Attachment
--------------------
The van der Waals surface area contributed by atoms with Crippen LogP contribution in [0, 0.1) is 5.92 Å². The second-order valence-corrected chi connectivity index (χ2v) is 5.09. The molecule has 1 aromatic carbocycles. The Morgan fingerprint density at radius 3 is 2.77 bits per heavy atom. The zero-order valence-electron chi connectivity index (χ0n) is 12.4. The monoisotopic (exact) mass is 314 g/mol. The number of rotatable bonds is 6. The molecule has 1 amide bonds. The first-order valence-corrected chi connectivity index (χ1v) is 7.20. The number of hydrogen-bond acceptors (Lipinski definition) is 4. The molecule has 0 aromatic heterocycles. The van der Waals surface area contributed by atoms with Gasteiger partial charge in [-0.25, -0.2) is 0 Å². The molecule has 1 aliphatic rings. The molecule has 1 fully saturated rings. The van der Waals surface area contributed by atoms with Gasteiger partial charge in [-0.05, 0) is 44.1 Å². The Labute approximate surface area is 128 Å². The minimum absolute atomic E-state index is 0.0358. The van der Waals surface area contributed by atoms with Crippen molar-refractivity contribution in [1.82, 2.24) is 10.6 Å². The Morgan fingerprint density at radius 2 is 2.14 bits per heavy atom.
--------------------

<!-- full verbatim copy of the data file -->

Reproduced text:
The van der Waals surface area contributed by atoms with Crippen LogP contribution in [0, 0.1) is 5.92 Å². The second-order valence-corrected chi connectivity index (χ2v) is 5.09. The molecule has 1 aromatic carbocycles. The Morgan fingerprint density at radius 3 is 2.77 bits per heavy atom. The zero-order valence-electron chi connectivity index (χ0n) is 12.4. The monoisotopic (exact) mass is 314 g/mol. The number of rotatable bonds is 6. The molecule has 1 amide bonds. The first-order valence-corrected chi connectivity index (χ1v) is 7.20. The number of hydrogen-bond acceptors (Lipinski definition) is 4. The molecule has 0 aromatic heterocycles. The van der Waals surface area contributed by atoms with Gasteiger partial charge in [-0.25, -0.2) is 0 Å². The molecule has 1 aliphatic rings. The molecule has 1 fully saturated rings. The van der Waals surface area contributed by atoms with Gasteiger partial charge in [-0.05, 0) is 44.1 Å². The Labute approximate surface area is 128 Å². The minimum absolute atomic E-state index is 0.0358. The van der Waals surface area contributed by atoms with Crippen molar-refractivity contribution in [1.82, 2.24) is 10.6 Å². The Morgan fingerprint density at radius 2 is 2.14 bits per heavy atom.